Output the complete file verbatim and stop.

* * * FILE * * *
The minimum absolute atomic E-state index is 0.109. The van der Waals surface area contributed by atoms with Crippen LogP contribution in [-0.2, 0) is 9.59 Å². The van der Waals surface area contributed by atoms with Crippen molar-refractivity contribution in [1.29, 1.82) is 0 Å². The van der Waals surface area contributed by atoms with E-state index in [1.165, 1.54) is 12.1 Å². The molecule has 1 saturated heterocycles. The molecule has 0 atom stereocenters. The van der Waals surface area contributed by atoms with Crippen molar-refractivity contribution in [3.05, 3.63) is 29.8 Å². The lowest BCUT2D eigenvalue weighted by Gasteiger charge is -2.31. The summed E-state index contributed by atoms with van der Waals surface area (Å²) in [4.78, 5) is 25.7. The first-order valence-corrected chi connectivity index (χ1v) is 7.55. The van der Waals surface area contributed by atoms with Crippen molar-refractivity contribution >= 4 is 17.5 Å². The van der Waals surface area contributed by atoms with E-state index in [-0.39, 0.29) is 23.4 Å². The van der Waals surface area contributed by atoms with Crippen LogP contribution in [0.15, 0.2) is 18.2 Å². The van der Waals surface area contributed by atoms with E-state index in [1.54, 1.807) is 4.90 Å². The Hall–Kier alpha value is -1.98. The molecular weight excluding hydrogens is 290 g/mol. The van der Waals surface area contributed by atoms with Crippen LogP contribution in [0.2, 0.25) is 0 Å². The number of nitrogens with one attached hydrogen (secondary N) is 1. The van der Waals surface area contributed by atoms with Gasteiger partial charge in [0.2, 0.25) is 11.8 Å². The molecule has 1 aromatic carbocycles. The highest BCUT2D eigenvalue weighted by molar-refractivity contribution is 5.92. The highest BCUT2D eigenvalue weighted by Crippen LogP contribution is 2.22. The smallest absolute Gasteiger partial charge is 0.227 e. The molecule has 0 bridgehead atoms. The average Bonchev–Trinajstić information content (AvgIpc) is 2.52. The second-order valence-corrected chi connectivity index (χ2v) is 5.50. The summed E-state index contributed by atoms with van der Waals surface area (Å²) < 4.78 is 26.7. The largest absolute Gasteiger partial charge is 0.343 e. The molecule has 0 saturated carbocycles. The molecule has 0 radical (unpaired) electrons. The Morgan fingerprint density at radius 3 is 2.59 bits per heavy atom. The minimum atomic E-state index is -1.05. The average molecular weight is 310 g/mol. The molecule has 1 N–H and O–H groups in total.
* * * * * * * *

The minimum absolute atomic E-state index is 0.109. The van der Waals surface area contributed by atoms with Crippen LogP contribution in [-0.2, 0) is 9.59 Å². The van der Waals surface area contributed by atoms with Crippen molar-refractivity contribution in [1.29, 1.82) is 0 Å². The van der Waals surface area contributed by atoms with E-state index in [1.165, 1.54) is 12.1 Å². The molecule has 1 saturated heterocycles. The molecule has 0 atom stereocenters. The van der Waals surface area contributed by atoms with Crippen molar-refractivity contribution in [3.05, 3.63) is 29.8 Å². The lowest BCUT2D eigenvalue weighted by Gasteiger charge is -2.31. The summed E-state index contributed by atoms with van der Waals surface area (Å²) in [4.78, 5) is 25.7. The first-order valence-corrected chi connectivity index (χ1v) is 7.55. The van der Waals surface area contributed by atoms with Crippen molar-refractivity contribution >= 4 is 17.5 Å². The van der Waals surface area contributed by atoms with E-state index in [-0.39, 0.29) is 23.4 Å². The van der Waals surface area contributed by atoms with Crippen LogP contribution in [0.15, 0.2) is 18.2 Å². The van der Waals surface area contributed by atoms with E-state index in [1.54, 1.807) is 4.90 Å². The Hall–Kier alpha value is -1.98. The molecular weight excluding hydrogens is 290 g/mol. The van der Waals surface area contributed by atoms with Crippen LogP contribution in [0.2, 0.25) is 0 Å². The number of nitrogens with one attached hydrogen (secondary N) is 1. The van der Waals surface area contributed by atoms with Gasteiger partial charge in [0.2, 0.25) is 11.8 Å². The molecule has 1 aromatic carbocycles. The highest BCUT2D eigenvalue weighted by molar-refractivity contribution is 5.92. The highest BCUT2D eigenvalue weighted by Crippen LogP contribution is 2.22. The smallest absolute Gasteiger partial charge is 0.227 e. The molecule has 0 bridgehead atoms. The average Bonchev–Trinajstić information content (AvgIpc) is 2.52. The second-order valence-corrected chi connectivity index (χ2v) is 5.50. The summed E-state index contributed by atoms with van der Waals surface area (Å²) < 4.78 is 26.7. The largest absolute Gasteiger partial charge is 0.343 e. The molecule has 0 saturated carbocycles. The molecule has 0 radical (unpaired) electrons. The Morgan fingerprint density at radius 3 is 2.59 bits per heavy atom. The minimum atomic E-state index is -1.05. The average molecular weight is 310 g/mol. The molecule has 1 N–H and O–H groups in total.